Conference Coverage

Vascular surgeons have better outcomes for aneurysm repair, endarterectomy




SAN FRANCISCO – Patients undergoing carotid endarterectomy and open abdominal aortic aneurysm repair are less likely to have complications and die if their surgeon is a vascular specialist, according to a study reported at the annual clinical congress of the American College of Surgeons.

“We feel that carotid endarterectomy and open triple-A repair performed by a vascular surgeon is an independent predictor of improved morbidity and mortality. Hospitals should consider utilizing this specialty-specific information to identify potential quality improvement initiatives,” recommended lead investigator Dr. Carla C. Moreira, a surgeon in the division of vascular and endovascular surgery, Boston Medical Center.

Dr. Carla C. Moreira

Dr. Carla C. Moreira

She and her colleagues analyzed data from the American College of Surgeons National Surgical Quality Improvement Program (NSQIP), assessing outcomes for 94,029 patients who underwent open vascular procedures between 2006 and 2012. Some 8% had abdominal aneurysm repairs, 57% had carotid endarterectomies, and 35% had lower-extremity bypasses.

Overall, 94% of the procedures were performed by vascular surgeons, while the rest were performed by other types of surgeons (including cardiac surgeons because their numbers were too small to tease out, according to Dr. Moreira).

Results showed that for patients undergoing abdominal aneurysm repair, the unadjusted rate of 30-day mortality did not differ significantly by surgeon specialty. However, in multivariate, propensity-matched analysis, the odds of complications were reduced by half when the repair was done by a vascular surgeon as compared with some other type of surgeon (odds ratio, 0.50).

Patients undergoing carotid endarterectomy had a lower unadjusted mortality if the operation was performed by a vascular surgeon (0.7% vs. 1.0%), although the difference was no longer significant after multivariate adjustment. However, they had significantly lower adjusted odds of complications (odds ratio, 0.62).

For patients undergoing lower-extremity bypass, neither the rate of mortality nor the odds of complications differed significantly by surgeon specialty.

An analysis of temporal trends showed that the proportions of all eligible patients undergoing open abdominal aneurysm repair and lower-extremity bypass during the study period fell, regardless of surgeon type, whereas the proportion of eligible patients undergoing carotid endarterectomies remained stable. “I think this is reflective likely of the penetration of endovascular procedures when it comes to the treatment of abdominal aneurysm and lower-extremity peripheral arterial disease, as compared to carotid disease,” speculated Dr. Moreira, who disclosed that she had no relevant conflicts of interest.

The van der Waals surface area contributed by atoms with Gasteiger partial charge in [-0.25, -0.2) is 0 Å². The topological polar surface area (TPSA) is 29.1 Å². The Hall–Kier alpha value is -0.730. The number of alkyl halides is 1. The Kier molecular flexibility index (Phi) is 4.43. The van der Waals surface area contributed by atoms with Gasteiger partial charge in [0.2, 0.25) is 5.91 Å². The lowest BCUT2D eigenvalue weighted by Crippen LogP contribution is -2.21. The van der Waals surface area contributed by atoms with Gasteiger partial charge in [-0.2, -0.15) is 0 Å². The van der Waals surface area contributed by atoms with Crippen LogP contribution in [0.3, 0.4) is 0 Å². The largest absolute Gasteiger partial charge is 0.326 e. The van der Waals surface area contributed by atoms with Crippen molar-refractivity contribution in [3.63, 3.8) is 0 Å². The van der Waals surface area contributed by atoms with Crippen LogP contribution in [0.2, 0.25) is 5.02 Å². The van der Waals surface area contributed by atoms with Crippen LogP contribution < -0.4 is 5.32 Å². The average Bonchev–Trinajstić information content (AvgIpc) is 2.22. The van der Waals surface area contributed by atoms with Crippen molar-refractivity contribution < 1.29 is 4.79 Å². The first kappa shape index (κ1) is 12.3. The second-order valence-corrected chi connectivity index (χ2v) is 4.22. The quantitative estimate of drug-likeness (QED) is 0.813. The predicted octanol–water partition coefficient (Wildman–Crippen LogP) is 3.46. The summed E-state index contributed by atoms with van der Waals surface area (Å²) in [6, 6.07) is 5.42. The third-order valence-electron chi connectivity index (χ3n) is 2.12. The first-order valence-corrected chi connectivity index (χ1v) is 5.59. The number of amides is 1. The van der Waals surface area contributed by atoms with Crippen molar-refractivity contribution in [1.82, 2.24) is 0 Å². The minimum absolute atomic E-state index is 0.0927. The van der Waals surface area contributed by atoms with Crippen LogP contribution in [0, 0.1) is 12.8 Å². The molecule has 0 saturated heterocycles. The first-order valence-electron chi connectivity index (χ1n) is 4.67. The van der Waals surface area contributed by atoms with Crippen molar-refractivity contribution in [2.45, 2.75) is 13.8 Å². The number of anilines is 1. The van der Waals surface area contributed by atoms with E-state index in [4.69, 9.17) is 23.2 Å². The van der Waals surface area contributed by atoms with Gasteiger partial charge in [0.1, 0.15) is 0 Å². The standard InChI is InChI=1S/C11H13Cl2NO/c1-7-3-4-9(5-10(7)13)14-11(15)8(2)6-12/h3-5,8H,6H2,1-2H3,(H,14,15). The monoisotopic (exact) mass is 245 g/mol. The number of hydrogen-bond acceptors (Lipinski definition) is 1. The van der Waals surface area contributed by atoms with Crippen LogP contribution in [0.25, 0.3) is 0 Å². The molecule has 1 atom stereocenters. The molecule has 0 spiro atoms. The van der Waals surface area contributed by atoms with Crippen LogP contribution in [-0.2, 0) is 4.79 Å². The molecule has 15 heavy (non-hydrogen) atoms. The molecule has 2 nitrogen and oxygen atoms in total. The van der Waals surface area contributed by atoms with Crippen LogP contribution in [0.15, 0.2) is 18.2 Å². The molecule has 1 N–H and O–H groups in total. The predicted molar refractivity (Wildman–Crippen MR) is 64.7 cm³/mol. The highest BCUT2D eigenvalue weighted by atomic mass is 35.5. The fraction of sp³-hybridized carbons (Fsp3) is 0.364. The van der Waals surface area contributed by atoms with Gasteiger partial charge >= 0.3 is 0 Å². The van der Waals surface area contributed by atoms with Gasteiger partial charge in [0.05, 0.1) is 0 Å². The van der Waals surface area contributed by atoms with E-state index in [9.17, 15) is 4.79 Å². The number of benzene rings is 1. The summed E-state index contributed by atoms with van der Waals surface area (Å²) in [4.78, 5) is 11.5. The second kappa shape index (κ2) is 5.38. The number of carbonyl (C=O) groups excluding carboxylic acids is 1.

Dr. Peter K. Henke

Dr. Peter K. Henke

Session moderator Dr. Peter K. Henke, associate chair of research, department of surgery, and Leland Ira Doan Professor of Vascular Surgery at the University of Michigan in Ann Arbor, asked whether the findings have implications for surgeon training.

“Our results were different from what has been previously published for open aneurysm repair. I think that open aneurysm repair is probably becoming more and more specialized in terms that more and more, you are going to see just vascular surgeons performing it as compared to other specialties, especially as I have shown that there is a decreasing number of general surgeons being exposed to open vascular procedures,” Dr. Moreira replied. “So I think this [speaks] to individual surgeons and their individual experience with triple-A repair. Our data does show that general surgeons who are performing these procedures are doing a good job because there is not a difference in outcome at least in terms of mortality. But as the easy triple-A repairs go away, I think it’s going to push the procedure to be done more by specialized surgeons.”

In an interview, Dr. Henke commented, “I think it has been alluded to in other studies and other reports in the literature, but this study brings to the forefront the fact that overall numbers of open vascular procedures are less and less, so the surgeons performing those procedures need to be specialists. And I’d say within the U.S. anyway, most practitioners who do vascular procedures are vascular surgeons or cardiovascularly trained, as compared with general surgeons. I suspect that some of the general surgeons who are still doing these procedures may be at a place where they are the only ones who can do it or there are no vascular specialists there.

“The other issue that this study may impact, as more of these reports come out, is hospital credentialing, because hospital credentialing of surgeons really determines what they can and cannot do at that hospital,” he added. “So as more hospital credentialing boards see this type of data, I think they will limit open vascular procedures to vascular specialists who have had training in vascular disease.”

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